Bill Maher has, over the past several years, voiced his issues with Islam loudly, and with regularity. He views the religion as an affront to the western world. It’s an opinion he’s voiced in an interview with The Daily Beast, and more famously, in an on-air argument with Ben Affleck.
On Friday night’s edition of Real Time with Bill Maher—his first show since the Orlando tragedy where Omar Mateen, a Muslim man who’d pledged his allegiance to ISIS, shot up the LGBT nightclub Pulse in Orlando, Florida, claiming the lives of 49 innocent people—the satirist seemed to place the lion’s share of the blame for the massacre on Islam itself.
“Yes, the ‘God Hates Fags’ people show up with placards and posters [protesting the LGBT community] and they’re despicable, but they don’t show up with guns and bombs. That’s just the world as it is today,” said Maher. “The answer is not to ban Muslims, however. The answer is to ask more of Muslims.”
When some of the guests on his panel later questioned Maher’s rationale, labeling it a mass generalization and pointing out that the mass-murderer appeared to be a closeted homosexual himself with a long history of mental health problems who may have merely latched onto ISIS, the comedian doubled down.
“This is the American myopia: say ‘Muslim’ and they think of the 3 million Muslims in America—who by the way are the lucky ones, because they can come out of the closet, or they can elope with someone who’s not of their faith, or they can leave the religion, or they can draw a cartoon without getting killed,” said Maher. “This is not the case for so many millions of Muslims around the world. Where are the liberals to stand up for them? The people who could not abide apartheid for one second, somehow, when it comes to gender apartheid—which is in so many [Muslim] countries around the world—they are not to be heard. It is a liberal cause, or it should be.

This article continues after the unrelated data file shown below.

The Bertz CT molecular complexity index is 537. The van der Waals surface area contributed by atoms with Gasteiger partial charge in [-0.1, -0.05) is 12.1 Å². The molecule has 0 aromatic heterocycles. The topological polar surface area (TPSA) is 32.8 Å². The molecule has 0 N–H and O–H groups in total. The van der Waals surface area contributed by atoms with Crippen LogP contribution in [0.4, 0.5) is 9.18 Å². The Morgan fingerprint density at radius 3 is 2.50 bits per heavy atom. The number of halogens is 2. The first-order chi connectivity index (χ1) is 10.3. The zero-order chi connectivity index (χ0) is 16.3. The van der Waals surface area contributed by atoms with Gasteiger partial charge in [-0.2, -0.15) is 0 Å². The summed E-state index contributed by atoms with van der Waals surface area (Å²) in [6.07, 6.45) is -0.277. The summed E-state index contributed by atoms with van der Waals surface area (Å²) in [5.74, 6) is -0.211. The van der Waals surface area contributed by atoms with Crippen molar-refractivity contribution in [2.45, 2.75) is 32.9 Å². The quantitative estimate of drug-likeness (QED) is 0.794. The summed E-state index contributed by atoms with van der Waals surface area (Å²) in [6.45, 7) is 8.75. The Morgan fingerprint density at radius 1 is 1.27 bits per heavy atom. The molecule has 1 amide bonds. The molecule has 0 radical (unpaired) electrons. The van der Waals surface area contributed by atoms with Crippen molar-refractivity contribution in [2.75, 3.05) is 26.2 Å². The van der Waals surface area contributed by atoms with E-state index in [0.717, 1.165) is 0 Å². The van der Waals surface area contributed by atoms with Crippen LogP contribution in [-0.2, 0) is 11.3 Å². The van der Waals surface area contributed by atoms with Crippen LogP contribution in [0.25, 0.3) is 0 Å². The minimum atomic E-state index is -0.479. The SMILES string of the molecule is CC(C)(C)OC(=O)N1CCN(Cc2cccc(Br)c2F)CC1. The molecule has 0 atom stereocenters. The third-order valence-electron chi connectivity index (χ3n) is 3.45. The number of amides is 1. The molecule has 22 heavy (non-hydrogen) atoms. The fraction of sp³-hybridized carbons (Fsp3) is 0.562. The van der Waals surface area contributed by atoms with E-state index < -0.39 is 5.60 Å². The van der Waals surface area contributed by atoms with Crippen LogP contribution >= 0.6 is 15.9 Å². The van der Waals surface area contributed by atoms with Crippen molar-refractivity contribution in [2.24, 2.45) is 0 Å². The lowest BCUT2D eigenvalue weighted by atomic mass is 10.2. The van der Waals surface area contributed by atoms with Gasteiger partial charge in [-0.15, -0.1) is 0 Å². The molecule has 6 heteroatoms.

“There are millions and millions of Muslims who are gay around the world who have no one to stand up for them, and I didn’t hear any of it this week. None of it this week,” he added. “In ten Muslim countries, you get the death penalty for just being gay. Could we have a little perspective on this issue? Size matters!”
Maher seemed to be implying that the leaders of Muslim countries were silent in the wake of the Orlando massacre—which, for the record, is far from the case. Leaders from the following Muslim-majority countries condemned the attack: Afghanistan, Bahrain, Bangladesh, Egypt, Kuwait, Indonesia, Iran, Pakistan, Qatar, Saudi Arabia, Turkey, Tunisia, United Arab Emirates, and more.
He does have a point, however, in that being gay is not considered a crime in only a handful of Muslim-majority countries, and being outed as gay carries with it the death penalty in the following Muslim-majority countries: Afghanistan, Brunei, Iran, Mauritania, Saudi Arabia, Sudan, United Arab Emirates, and Yemen (also Nigeria and Somalia, which are not Muslim-majority).
“Of course it’s wrong when any Muslim-American is given a dirty look, asked extra questions, but it’s not the same as people getting shot. We have to put things into perspective,” said Maher.
When one of the panelists brought up the Oklahoma City bombing, carried out by Timothy McVeigh—a war veteran and white nationalist—and claiming the lives of 168 people, Maher replied, “Sir, that is a false equivalency. Come on, how many Muslim-inspired terrorist attacks have there been in the last 20, 30 years, and how many Christian-inspired?”
Well, Bill, the majority of terrorist attacks in the U.S. since 9/11 have been carried out by white supremacists—not Islamic terrorists.
“There are bad people and bad ideas,” said Maher. “No one is saying that the only bad things happen in the Muslim world. I am saying that you have to go where the preponderance of it is, and there’s no doubt that most of it happens in this sphere—in the name of this religion.”